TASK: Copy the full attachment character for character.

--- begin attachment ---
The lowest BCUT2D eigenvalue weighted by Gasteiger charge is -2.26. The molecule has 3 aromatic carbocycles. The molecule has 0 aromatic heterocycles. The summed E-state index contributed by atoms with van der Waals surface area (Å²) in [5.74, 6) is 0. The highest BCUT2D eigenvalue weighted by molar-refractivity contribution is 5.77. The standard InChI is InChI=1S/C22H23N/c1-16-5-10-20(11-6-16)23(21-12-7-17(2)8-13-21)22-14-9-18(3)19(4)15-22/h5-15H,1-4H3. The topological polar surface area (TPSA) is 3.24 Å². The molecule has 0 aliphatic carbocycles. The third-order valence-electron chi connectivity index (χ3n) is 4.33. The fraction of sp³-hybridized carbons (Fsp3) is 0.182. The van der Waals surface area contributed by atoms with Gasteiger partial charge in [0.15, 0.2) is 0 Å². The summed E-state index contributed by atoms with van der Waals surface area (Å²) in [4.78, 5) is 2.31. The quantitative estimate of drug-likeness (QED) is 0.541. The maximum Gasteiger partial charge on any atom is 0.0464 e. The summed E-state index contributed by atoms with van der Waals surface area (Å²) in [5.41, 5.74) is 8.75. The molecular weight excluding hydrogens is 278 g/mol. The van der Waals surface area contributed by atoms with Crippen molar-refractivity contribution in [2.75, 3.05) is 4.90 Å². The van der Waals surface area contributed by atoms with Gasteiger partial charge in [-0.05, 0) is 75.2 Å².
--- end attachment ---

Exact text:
The lowest BCUT2D eigenvalue weighted by Gasteiger charge is -2.26. The molecule has 3 aromatic carbocycles. The molecule has 0 aromatic heterocycles. The summed E-state index contributed by atoms with van der Waals surface area (Å²) in [5.74, 6) is 0. The highest BCUT2D eigenvalue weighted by molar-refractivity contribution is 5.77. The standard InChI is InChI=1S/C22H23N/c1-16-5-10-20(11-6-16)23(21-12-7-17(2)8-13-21)22-14-9-18(3)19(4)15-22/h5-15H,1-4H3. The topological polar surface area (TPSA) is 3.24 Å². The molecule has 0 aliphatic carbocycles. The third-order valence-electron chi connectivity index (χ3n) is 4.33. The fraction of sp³-hybridized carbons (Fsp3) is 0.182. The van der Waals surface area contributed by atoms with Gasteiger partial charge in [0.15, 0.2) is 0 Å². The summed E-state index contributed by atoms with van der Waals surface area (Å²) in [4.78, 5) is 2.31. The quantitative estimate of drug-likeness (QED) is 0.541. The maximum Gasteiger partial charge on any atom is 0.0464 e. The summed E-state index contributed by atoms with van der Waals surface area (Å²) in [5.41, 5.74) is 8.75. The molecular weight excluding hydrogens is 278 g/mol. The van der Waals surface area contributed by atoms with Crippen molar-refractivity contribution in [2.75, 3.05) is 4.90 Å². The van der Waals surface area contributed by atoms with Gasteiger partial charge in [-0.05, 0) is 75.2 Å².